Age, however, is a factor worth considering and of course, there will always be exceptions to rules. There’s no official definition of sharking, but the Urban Dictionary calls a sharker ‘an older student at university’ making it easy to argue that ‘getting with’ freshers who have taken gap years is fine. While I do partly agree that this affects the fresher sharker dynamic and makes it significantly less predatory, I want to bring up again my previous point about leaving home prompting emotional maturity. I do not believe that maturity is a term that is synonymous with age it seems to me that it is rather life experiences create maturity.

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Consent, however, is not a concept that is difficult to recognise and the narrative that it is, only serves to let off creeps who claim that ‘it was hard to tell’ if their non-consenting victims gave consent. ‘Getting with’ a fresher who took a gap year and is the same age as you is one thing but using social and emotional manipulation to prey upon nervous first years who have just been dropped off by their parents is another thing entirely. I’d like to hope most Bristol students can differentiate between the two.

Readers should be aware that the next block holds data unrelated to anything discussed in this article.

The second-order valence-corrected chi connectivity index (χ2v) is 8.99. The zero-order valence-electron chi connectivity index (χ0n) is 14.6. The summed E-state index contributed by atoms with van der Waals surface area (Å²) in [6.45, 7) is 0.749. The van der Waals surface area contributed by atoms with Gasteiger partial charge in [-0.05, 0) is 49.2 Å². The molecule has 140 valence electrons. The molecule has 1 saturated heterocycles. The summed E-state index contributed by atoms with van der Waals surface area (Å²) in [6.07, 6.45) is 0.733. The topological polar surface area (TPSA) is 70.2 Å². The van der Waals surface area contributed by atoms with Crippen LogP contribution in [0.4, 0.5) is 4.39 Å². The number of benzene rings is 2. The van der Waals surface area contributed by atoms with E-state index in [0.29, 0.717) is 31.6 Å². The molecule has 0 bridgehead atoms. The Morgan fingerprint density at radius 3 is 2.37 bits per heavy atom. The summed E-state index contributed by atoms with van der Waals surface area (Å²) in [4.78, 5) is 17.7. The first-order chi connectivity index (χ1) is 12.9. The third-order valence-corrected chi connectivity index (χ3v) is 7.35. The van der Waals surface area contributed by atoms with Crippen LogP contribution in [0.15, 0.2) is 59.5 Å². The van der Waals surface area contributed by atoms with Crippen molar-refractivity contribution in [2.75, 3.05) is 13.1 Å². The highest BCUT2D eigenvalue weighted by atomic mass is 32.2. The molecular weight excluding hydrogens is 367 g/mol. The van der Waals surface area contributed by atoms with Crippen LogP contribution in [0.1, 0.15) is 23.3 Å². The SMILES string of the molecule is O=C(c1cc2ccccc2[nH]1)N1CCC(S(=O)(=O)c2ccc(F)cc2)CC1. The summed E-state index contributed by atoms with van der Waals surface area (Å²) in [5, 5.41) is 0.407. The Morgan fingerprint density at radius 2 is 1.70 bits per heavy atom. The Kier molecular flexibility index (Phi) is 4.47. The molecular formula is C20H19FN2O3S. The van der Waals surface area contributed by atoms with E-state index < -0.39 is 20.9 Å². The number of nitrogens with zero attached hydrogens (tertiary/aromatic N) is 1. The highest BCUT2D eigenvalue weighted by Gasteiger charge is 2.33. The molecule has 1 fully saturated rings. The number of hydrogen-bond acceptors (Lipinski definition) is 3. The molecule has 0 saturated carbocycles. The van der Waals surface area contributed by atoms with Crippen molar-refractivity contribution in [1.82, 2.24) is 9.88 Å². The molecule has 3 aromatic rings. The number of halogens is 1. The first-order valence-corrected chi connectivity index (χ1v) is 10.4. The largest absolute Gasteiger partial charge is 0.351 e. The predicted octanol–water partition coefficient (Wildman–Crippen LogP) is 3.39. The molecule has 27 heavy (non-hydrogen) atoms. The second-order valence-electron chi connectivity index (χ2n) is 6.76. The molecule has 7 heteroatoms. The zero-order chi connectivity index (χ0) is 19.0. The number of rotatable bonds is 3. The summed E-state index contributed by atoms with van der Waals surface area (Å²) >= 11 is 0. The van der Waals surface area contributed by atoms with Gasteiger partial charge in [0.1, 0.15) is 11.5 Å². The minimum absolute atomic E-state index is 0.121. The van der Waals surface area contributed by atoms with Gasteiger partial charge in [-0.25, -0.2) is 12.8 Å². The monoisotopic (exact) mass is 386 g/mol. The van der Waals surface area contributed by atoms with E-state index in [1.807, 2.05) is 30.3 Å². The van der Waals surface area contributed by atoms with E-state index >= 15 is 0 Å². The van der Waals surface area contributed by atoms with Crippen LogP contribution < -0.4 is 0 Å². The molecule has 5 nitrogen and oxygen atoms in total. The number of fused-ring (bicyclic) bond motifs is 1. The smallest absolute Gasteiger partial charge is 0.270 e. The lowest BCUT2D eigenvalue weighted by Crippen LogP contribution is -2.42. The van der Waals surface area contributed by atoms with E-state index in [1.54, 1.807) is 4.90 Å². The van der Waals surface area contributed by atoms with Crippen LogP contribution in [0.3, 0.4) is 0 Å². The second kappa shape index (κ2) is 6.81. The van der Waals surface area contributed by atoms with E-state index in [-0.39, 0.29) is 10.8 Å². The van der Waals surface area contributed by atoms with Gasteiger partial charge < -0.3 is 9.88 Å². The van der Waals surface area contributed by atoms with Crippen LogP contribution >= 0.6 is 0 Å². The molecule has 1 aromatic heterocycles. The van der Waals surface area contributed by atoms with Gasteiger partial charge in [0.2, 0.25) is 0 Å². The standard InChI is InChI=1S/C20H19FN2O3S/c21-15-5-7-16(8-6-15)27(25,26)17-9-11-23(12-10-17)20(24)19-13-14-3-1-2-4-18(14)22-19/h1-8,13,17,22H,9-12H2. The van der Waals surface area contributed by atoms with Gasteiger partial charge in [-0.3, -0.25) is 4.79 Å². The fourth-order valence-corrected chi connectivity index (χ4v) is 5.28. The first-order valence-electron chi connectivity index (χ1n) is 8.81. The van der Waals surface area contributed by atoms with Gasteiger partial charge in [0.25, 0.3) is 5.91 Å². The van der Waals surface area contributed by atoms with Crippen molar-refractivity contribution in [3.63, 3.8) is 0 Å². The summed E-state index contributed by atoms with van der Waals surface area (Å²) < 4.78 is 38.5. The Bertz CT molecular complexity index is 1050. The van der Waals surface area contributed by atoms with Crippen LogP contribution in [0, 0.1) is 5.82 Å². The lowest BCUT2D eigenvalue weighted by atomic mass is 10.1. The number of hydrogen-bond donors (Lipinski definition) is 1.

To stay safe on nights out, though, for freshers who might be worried, I would advise you to stay in groups, especially at clubs and keep track of friends you think might be too drunk to give consent. I think, however, it is far more worthwhile to give a quick reminder to older students as to why they should be cautious when making advances towards our newly arrived freshers. Consider how the power you wield changes the dynamic. How the maturity difference there might turn an innocent ‘get off’ into something far more sinister and damaging.

Featured Image: Unsplash/Aleksandr Popov